In other words, the government has taken very seriously its responsibility to protect children against sexual exploitation, as well as its responsibility to uphold the charter. It is not a question of doing one or the other. Bill C-20 does both. It protects the right of child victims to equal protection and benefit under the law and the charter rights and freedoms of the accused.
I would also like to acknowledge concerns noted by hon. members regarding the sentencing results in some child pornography cases. In this regard concerns are twofold; namely, that the sentences being handed down are generally too lenient and that they are inappropriate where they consist of a conditional sentence.
To this I would like to draw the attention of hon. members to a part of Bill C-20 that has received little attention and that is clause 24. Clause 24 proposes to make the commission of any offence against a child, and not just against one's own child, an aggravating factor for sentencing purposes. First, I believe that this part of Bill C-20 speaks directly to the concern noted by some members regarding how seriously courts should view child pornography. Second, on the question of the use of conditional sentences in child pornography cases, I would note that the Standing Committee on Justice and Human Rights is currently in the midst of a review of the use of conditional sentences since their implementation some six years ago. I certainly look forward to seeing the results of that review on this issue.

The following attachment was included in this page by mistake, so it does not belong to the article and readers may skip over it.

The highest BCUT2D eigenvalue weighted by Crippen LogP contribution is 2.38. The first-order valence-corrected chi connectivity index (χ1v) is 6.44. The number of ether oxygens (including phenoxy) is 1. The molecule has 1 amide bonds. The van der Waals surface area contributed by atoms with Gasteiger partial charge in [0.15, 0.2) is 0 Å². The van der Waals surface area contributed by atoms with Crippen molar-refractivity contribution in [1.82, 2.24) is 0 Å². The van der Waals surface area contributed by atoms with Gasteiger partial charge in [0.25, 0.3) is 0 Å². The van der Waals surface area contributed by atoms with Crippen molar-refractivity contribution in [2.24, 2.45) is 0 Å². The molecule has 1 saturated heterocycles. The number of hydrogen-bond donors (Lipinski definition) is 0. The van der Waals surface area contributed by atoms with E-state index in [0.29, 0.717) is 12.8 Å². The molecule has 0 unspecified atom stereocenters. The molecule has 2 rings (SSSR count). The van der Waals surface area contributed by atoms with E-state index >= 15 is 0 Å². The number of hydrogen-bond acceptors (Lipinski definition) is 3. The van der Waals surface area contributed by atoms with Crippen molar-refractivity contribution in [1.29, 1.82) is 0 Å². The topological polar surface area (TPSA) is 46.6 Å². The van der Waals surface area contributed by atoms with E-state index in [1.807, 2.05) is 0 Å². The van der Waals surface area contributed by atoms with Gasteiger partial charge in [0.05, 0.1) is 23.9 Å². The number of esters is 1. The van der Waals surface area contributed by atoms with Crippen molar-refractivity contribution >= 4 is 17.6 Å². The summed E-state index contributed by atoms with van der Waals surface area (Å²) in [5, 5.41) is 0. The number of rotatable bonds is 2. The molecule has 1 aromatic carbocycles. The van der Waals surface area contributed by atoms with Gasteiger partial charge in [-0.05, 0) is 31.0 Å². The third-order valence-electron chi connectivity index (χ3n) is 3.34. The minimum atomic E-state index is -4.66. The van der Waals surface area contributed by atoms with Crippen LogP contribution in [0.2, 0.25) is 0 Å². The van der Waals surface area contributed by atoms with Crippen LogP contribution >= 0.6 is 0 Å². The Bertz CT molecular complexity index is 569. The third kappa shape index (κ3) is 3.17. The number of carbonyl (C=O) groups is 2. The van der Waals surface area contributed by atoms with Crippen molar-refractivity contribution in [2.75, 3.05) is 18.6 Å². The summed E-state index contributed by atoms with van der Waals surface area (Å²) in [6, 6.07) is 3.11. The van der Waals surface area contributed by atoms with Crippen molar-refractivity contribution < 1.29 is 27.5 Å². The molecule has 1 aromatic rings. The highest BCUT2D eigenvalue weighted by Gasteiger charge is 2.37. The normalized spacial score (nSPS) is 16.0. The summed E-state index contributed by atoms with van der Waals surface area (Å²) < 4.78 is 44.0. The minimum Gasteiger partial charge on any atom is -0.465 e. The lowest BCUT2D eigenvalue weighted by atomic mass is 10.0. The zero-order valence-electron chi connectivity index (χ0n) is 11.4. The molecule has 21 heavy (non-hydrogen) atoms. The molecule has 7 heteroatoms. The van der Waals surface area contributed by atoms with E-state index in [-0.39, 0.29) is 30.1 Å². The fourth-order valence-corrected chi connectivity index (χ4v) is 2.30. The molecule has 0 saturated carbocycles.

Bill C-20 proposes significant reforms that will better protect children against sexual exploitation through child pornography. I call on all hon. members to support this important bill.